Sources

Black, Donald. “The Natural History of Antisocial Personality Disorder.” Canadian Journal of Psychiatry, July 2015. Accessed July 12, 2019.

DeLisi, Matt; Drury, Alan; Elbert, Michael. “The etiology of antisocial personality disorder: The differential roles of adverse childhood experiences and childhood psychopathology.” Comprehensive Psychiatry, July 2019. Accessed July 12, 2019.

Easton, Caroline; et al. “Differences in Treatment Outcome among Marijuana-Dependent Young Adults with and without Antisocial Personality Disorder.” The American Journal of Drug and Alcohol Abuse, January 13, 2012. Accessed July 12, 2019.

Gillespie, Nathan; et al. “Associations between personality disorders and cannabis use and cannabis use disorder: a population-based twin study.” Addiction, August 2018. Accessed July 12, 2019.

Haase, Joleen. “Co-occurring Antisocial Personality Disorder and Substance Use Disorder: Treatment Interventions.” Graduate Journal of Counseling Psychology, 2009. Accessed July 12, 2019.

Keyhani, Salomeh; et al. “Risks and Benefits of Marijuana Use: A National Survey of U.S. Adults.” Annals of Internal Medicine, September 4, 2018. Accessed July 12, 2019.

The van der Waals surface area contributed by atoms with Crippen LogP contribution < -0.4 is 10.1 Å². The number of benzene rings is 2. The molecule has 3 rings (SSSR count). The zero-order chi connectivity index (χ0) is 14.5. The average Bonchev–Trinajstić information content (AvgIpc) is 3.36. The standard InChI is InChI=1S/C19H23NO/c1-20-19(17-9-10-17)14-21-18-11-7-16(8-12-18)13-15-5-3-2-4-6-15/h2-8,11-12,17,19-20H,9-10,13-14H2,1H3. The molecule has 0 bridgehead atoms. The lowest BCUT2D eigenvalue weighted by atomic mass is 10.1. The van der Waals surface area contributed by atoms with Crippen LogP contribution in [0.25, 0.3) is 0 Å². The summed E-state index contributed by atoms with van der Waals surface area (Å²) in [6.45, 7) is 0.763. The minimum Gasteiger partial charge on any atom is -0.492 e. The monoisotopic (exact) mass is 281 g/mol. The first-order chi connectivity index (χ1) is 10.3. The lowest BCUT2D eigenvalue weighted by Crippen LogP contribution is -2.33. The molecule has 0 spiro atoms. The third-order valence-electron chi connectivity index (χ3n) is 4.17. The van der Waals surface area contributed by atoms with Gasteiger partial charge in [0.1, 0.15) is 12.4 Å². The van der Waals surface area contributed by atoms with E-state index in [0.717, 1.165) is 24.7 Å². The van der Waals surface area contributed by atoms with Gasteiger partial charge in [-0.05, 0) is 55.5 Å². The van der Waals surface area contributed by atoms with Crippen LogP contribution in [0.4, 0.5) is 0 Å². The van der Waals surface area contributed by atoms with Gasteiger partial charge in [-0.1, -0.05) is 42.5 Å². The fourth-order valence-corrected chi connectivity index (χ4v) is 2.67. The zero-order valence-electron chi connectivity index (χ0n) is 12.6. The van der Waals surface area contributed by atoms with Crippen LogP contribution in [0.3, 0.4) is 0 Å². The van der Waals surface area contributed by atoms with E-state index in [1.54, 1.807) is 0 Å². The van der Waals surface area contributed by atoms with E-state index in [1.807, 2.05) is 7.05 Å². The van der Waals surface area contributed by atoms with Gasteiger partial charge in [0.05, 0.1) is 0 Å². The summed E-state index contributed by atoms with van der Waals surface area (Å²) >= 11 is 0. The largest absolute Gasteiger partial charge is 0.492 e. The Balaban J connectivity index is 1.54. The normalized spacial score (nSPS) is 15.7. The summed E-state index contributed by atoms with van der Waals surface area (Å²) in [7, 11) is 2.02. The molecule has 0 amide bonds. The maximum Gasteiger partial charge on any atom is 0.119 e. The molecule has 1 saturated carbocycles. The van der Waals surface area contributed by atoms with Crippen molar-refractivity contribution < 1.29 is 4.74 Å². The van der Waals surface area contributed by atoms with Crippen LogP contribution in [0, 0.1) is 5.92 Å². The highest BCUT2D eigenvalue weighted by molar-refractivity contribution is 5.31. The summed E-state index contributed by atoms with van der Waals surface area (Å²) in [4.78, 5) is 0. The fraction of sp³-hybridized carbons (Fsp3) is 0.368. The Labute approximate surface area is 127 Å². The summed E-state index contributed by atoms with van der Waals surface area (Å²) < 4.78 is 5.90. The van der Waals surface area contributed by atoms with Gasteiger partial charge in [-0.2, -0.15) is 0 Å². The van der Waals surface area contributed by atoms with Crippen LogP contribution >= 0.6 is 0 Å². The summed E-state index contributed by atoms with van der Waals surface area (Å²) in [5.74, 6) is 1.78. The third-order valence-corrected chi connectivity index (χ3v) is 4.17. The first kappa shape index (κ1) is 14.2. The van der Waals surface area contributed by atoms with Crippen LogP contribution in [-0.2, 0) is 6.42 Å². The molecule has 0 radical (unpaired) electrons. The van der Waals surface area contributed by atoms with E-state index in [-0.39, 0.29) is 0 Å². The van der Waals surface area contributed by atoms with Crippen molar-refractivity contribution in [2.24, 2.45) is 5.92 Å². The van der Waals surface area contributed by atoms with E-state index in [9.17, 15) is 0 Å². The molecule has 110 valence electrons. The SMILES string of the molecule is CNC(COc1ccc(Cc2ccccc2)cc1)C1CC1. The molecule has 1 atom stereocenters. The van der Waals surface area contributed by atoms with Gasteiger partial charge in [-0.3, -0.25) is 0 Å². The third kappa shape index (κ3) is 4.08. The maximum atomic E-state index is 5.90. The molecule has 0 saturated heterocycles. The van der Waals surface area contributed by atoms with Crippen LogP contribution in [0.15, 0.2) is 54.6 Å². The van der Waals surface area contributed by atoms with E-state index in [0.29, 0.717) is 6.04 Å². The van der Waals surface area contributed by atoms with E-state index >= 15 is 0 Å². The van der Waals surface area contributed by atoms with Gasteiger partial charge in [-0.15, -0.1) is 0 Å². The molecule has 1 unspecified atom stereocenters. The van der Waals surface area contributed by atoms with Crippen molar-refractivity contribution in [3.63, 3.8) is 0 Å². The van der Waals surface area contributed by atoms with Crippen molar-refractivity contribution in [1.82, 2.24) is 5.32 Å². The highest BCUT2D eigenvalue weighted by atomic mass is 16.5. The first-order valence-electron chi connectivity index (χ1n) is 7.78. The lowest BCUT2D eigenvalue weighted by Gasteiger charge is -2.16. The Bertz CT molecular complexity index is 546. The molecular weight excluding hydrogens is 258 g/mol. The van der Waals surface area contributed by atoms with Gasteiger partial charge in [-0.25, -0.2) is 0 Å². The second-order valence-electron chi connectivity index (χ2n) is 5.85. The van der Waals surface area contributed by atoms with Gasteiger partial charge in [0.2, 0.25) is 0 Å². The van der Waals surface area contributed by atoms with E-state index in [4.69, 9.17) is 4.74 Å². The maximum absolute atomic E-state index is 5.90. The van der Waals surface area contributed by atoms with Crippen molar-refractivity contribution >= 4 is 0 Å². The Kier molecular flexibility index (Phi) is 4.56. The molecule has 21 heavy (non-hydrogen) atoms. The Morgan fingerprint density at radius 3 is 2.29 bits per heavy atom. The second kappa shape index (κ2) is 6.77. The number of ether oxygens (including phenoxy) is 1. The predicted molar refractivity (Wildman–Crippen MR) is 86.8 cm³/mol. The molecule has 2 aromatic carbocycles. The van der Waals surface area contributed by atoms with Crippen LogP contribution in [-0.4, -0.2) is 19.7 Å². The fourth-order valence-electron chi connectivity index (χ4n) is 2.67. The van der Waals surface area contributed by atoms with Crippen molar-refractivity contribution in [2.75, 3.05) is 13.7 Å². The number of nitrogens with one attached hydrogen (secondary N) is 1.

Kolla, Nathan; Mishra, Achal. “The Endocannabinoid System, Aggression, and the Violence of Synthetic Cannabinoid Use, Borderline Personality Disorder, Antisocial Personality Disorder, and Other Psychiatric Disorders.” Frontiers in Behavioral Neuroscience, March 27, 2018. Accessed July 12, 2019.

ProCon. “33 Legal Medical Marijuana States and DC.” Laws, Fees, and Possession Limits, May 24, 2019. Accessed July 12, 2019.

Scherrer, Jeffrey; et al. “The Association of Antisocial Personality Symptoms with Marijuana Abuse/Dependence: A Monozygotic Co-Twin Control Study.” The Journal of Nervous & Mental Disease, October 1996. Accessed July 12, 2019.

Shorey, Ryan; et al. “Marijuana use is associated with intimate partner violence perpetration among men arrested for domestic violence.” Translational Issues in Psychological Science, March 1, 2018. Accessed July 12, 2019.

Medical Disclaimer

The Recovery Village aims to improve the quality of life for people struggling with substance use or mental health disorder with fact-based content about the nature of behavioral health conditions, treatment options and their related outcomes. We publish material that is researched, cited, edited and reviewed by licensed medical professionals. The information we provide is not intended to be a substitute for professional medical advice, diagnosis or treatment. It should not be used in place of the advice of your physician or other qualified healthcare providers.